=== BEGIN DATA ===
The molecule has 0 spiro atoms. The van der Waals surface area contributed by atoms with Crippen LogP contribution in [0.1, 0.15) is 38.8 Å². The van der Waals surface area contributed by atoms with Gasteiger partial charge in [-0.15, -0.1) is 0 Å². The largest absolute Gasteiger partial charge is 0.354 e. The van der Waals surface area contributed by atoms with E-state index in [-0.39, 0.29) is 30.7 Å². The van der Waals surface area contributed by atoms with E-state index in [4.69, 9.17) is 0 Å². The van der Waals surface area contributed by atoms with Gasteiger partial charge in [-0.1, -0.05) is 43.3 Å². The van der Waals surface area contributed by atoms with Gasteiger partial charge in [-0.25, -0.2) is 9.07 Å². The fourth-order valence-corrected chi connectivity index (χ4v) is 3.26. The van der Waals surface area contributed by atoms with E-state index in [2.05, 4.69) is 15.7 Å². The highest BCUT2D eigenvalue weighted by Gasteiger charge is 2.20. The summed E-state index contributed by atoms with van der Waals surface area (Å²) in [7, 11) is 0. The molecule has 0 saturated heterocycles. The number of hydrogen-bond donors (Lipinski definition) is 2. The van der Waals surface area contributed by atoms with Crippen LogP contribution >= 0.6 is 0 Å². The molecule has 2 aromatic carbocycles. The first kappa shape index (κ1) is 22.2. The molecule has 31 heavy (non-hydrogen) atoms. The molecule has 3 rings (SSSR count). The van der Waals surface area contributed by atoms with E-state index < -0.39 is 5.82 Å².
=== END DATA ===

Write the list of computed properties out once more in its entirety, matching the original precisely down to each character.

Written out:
The molecule has 0 spiro atoms. The van der Waals surface area contributed by atoms with Crippen LogP contribution in [0.1, 0.15) is 38.8 Å². The van der Waals surface area contributed by atoms with Gasteiger partial charge in [-0.15, -0.1) is 0 Å². The largest absolute Gasteiger partial charge is 0.354 e. The van der Waals surface area contributed by atoms with E-state index in [-0.39, 0.29) is 30.7 Å². The van der Waals surface area contributed by atoms with E-state index in [4.69, 9.17) is 0 Å². The van der Waals surface area contributed by atoms with Gasteiger partial charge in [-0.1, -0.05) is 43.3 Å². The van der Waals surface area contributed by atoms with Gasteiger partial charge in [-0.25, -0.2) is 9.07 Å². The fourth-order valence-corrected chi connectivity index (χ4v) is 3.26. The van der Waals surface area contributed by atoms with E-state index in [2.05, 4.69) is 15.7 Å². The highest BCUT2D eigenvalue weighted by Gasteiger charge is 2.20. The summed E-state index contributed by atoms with van der Waals surface area (Å²) in [7, 11) is 0. The molecule has 0 saturated heterocycles. The number of hydrogen-bond donors (Lipinski definition) is 2. The van der Waals surface area contributed by atoms with Crippen LogP contribution >= 0.6 is 0 Å². The molecule has 2 aromatic carbocycles. The first kappa shape index (κ1) is 22.2. The molecule has 31 heavy (non-hydrogen) atoms. The molecule has 3 rings (SSSR count). The van der Waals surface area contributed by atoms with E-state index < -0.39 is 5.82 Å².